California’s Agricultural Labor Relations Board filed an official complaint—amounting to indictment—on May 17, accusing Fresno-based Gerawan Farming Inc. of illegally denying a substantial number of its more than 6,000 field laborers the protections of a United Farm Workers’ contract because farm labor contractors directly employ them.
Labor contractors are generally considered employers for purposes of state labor law—with one important exception: The 1975 Agricultural Labor Relations Act. It says even if a grower uses a labor contractor, after farm workers choose a union representative the grower, and not the labor contractor, is their employer and the grower has the duty to bargain in good faith for a union contract.
Gerawan notified the UFW last January it intended to exclude labor contractor workers from the benefits of a union contract and persisted in excluding them during bargaining sessions lasting until April. UFW negotiators consistently told Gerawan its proposals were unlawful, but the company continued in its attempts to deny contract benefits to labor contractor employees.
“In seeking to exclude [farm labor contractor] employees from the benefits of the [union contract] and telling its agricultural employees that it wants them to be excluded [and] by insisting that the UFW agree to an unlawful contract proposal, Gerawan has unlawfully interfered with” its workers’ rights under the law, according to the ALRB complaint issued by the board’s general counsel. The law “deems Gerawan to be the agricultural employer of all [labor contractor] employees it engages. In proposing and insisting that the UFW agree to exclude [labor contractor] employees from the terms and benefits of any [contract], Gerawan has violated its duty to bargain.”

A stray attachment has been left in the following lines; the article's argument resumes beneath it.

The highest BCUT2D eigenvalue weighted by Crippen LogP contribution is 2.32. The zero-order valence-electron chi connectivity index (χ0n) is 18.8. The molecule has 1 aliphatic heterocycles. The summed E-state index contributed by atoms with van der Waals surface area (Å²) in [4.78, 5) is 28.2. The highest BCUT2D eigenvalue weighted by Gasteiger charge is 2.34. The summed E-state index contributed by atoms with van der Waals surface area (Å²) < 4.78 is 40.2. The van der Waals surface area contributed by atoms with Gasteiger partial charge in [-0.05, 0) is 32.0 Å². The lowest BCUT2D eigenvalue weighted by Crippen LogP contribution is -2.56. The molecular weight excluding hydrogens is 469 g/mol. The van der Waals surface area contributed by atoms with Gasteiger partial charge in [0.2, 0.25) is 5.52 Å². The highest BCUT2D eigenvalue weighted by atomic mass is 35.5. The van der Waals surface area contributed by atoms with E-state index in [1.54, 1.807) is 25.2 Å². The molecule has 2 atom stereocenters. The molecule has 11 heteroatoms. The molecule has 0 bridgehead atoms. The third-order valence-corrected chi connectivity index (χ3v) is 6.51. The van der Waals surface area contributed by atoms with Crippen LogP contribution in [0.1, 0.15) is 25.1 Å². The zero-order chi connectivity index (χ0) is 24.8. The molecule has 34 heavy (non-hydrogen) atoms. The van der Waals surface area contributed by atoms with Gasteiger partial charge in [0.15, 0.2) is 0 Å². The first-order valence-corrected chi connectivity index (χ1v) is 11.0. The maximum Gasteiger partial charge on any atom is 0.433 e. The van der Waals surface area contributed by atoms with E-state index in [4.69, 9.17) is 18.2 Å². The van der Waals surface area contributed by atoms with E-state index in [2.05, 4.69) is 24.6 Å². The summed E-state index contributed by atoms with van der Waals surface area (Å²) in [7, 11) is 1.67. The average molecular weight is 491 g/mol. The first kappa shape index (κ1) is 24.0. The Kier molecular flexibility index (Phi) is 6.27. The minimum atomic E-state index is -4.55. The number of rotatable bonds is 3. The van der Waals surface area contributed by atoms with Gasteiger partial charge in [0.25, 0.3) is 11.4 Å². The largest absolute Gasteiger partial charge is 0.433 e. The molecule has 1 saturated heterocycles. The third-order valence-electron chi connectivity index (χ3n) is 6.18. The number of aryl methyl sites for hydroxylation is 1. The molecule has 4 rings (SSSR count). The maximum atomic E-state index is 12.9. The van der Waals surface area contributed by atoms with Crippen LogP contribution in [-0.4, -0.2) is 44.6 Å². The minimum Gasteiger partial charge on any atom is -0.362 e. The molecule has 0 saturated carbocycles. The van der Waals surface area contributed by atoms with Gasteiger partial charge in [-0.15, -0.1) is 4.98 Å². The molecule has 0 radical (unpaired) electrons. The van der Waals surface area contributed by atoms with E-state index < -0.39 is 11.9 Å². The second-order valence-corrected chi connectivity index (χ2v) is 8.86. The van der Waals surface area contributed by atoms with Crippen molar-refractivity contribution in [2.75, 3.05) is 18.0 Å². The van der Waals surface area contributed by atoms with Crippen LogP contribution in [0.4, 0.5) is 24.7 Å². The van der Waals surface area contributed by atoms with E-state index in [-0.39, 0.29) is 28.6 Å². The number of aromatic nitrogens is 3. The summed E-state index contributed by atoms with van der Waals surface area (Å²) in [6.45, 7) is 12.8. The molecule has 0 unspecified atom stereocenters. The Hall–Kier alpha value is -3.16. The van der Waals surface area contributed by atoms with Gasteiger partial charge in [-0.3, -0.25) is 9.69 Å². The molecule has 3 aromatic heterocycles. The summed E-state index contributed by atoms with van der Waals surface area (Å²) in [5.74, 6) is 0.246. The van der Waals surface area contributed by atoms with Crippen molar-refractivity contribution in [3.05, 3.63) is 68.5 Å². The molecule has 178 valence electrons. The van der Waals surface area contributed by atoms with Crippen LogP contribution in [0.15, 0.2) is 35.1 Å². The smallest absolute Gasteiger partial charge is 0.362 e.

“It has been a basic principle of California law for 38 years that growers cannot evade their legal duty to bargain in good faith for a union contract on behalf of farm workers even if they are employed by farm labor contractors,” says UFW National Vice President Armando Elenes. “Gerawan needs to respect the law and the will of its workers,” Elenes adds.
Gerawan, one of the world’s biggest growers, was ordered by the ALRB on April 16 to participate in mandatory mediation with the UFW, meaning a neutral state mediator will soon be hammering out terms of a union contract on outstanding issues of disagreement. Gerawan’s request for a temporary stay of the law is set for a June 5 hearing in Fresno Superior Court. The company grows peaches, plums, apricots, nectarines and table grapes. Workers at Gerawan voted for the UFW during a 1990 election but they have not yet benefited from a union contract.
State says Gerawan broke the law by denying a union to its farm labor contractor workers